they are content scratching
in the grass
The chicks will feather out, grow gangly and awkward, and finally take the matronly shape of a hen and begin to lay eggs around the winter Solstice, when I turn on the lights for warmth. Perhaps a few of these pullets will turn out to be cockerels after all. It's happened. It's hard to tell the difference in a day old chick. One way or another, we'll need to get a rooster or two to protect the flock as best they can. Maybe in a few weeks I'll email the woman with the Lavender Orps. Maybe she'll have a few left. Maybe she'll sell me a breeding trio or at least a pair, on the cheep.


Friday, May 25, 2012


WHAT DO YOU DO WHEN YOU WAKE UP TO DISASTER? Do you carefully set aside the last four eggs for hatching? Or do you decide to savor them one by one? Do you replay the night before in your head over and over, thinking how you could have changed one little thing, and that would have made the difference? Do you curse the world or yourself or another? Or do you vow to be more organized, stronger, smarter, kinder, from here on out? Do you mourn what you've lost? Or claim what remains to you?

 Yesterday morning I woke to a long streak of feathers blown across the yard, and a worrisome quietness. I opened the lid of the coop to a sad vista. Not the gruesome scene of a weasel attack, with headless bodies lying limp. No, this was, I think, the work of coyotes. The coop door hanging open, piles of down in the corners of nest boxes, on the floor. The smell of feathers hangs in the air. I walk around the yard, calling for survivors. Maybe some managed to run under the shelter of the cedar grove, where they hide when they see a hawk circling. Maybe someone made it to the machine shed. The yard remains quiet and I find brave Chaucer lying still in the bed of poppies. His lovely red comb and wattles are stark against the green, the heads of poppies keeping quiet watch. He has kept his feathers, but the back of his neck is bloodied, his feet stretched out behind him. I imagine the heavy spurs landed some blows before he was caught. He would have fought bravely to protect his flock.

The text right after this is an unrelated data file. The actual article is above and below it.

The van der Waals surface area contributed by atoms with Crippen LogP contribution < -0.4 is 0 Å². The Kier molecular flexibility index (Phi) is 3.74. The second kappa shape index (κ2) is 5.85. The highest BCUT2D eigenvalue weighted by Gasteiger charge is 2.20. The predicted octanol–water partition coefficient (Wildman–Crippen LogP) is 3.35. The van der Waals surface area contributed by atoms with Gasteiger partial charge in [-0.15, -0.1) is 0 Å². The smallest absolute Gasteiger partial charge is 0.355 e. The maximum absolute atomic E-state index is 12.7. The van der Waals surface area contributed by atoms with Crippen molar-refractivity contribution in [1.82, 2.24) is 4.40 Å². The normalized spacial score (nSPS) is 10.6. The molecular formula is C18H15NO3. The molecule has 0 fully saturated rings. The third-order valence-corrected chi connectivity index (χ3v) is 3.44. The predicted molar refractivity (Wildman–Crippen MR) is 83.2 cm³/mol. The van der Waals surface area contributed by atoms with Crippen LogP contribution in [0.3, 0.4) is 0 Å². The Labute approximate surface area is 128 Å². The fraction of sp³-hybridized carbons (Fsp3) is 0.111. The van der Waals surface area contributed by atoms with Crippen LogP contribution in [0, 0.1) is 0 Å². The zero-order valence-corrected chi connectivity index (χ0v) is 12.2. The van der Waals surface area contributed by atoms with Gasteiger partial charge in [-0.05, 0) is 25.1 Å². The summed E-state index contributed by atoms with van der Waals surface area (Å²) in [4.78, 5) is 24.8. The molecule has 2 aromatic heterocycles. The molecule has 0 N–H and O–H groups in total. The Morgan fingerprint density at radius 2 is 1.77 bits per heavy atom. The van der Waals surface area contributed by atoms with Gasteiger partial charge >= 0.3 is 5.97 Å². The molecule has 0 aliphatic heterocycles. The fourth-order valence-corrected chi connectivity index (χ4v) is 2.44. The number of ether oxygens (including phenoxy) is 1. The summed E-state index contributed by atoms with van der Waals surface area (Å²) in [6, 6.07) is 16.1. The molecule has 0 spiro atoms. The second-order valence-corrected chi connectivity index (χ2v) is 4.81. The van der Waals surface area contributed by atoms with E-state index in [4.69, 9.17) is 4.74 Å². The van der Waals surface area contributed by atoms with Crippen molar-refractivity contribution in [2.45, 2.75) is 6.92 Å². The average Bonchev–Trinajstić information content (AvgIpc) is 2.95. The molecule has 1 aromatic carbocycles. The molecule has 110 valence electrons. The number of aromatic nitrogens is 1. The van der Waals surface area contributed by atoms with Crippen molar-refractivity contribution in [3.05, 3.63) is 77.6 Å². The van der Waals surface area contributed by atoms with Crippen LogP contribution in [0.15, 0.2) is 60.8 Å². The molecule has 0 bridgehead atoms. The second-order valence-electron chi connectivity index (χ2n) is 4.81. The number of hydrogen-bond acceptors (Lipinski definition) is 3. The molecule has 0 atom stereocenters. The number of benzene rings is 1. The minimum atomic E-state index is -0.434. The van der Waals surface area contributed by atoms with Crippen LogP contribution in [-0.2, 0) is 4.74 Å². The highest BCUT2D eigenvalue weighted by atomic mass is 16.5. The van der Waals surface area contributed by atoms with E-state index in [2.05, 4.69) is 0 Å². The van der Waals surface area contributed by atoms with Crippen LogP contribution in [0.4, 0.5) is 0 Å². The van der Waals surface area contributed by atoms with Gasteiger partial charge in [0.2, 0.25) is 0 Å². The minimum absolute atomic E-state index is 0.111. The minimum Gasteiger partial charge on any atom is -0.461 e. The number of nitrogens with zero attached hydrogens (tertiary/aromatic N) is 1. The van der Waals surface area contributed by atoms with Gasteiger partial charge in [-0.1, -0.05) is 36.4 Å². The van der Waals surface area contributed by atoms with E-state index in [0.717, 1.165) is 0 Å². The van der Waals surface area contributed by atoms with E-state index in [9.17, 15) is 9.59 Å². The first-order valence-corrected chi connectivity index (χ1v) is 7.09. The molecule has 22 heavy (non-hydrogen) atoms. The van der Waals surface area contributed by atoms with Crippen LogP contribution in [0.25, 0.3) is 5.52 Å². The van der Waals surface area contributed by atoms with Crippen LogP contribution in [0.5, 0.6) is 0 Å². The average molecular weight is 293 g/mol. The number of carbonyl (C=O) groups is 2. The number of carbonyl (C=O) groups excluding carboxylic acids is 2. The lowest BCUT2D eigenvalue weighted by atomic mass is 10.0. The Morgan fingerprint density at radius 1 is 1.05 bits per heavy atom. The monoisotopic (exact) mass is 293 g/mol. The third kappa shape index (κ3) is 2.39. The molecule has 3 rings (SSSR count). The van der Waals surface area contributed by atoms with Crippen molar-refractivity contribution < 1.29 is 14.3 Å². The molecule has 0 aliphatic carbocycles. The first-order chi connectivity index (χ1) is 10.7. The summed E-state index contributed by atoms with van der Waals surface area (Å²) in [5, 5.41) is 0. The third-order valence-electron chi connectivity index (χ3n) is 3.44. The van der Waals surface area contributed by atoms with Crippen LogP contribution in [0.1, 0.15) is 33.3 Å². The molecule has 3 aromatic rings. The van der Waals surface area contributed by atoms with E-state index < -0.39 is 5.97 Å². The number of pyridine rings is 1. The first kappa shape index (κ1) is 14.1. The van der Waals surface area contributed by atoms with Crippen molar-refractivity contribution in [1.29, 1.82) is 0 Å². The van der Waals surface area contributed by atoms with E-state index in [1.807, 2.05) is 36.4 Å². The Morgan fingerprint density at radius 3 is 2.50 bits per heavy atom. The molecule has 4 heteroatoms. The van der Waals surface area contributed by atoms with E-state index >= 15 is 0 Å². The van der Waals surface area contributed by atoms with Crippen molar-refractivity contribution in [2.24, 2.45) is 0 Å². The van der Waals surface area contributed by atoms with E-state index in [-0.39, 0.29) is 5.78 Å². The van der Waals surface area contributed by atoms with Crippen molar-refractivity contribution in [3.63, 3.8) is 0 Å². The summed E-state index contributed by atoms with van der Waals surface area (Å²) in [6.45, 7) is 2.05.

I look out into the cornfield, now softly striped with fuzzy rows of green, new life emerging. Another spray of feathers halfway to the grass waterway shows where the dogs had their picnic. I sigh and return to the house. Sadness sweeps over me, but I can't let it defeat me. I've been here before. I know that living in the country comes with joys, but the country can also extract a price. I can't really be angry with predators who are just expressing their nature. In fact, predators help us keep an equilibrium. Coyotes, possums, skunks, hawks, weasels all eat chickens, yes. But they also eat rats, mice, and even rabbits whose gentle persona belies their capacity for destruction if they are not kept in balance by predation.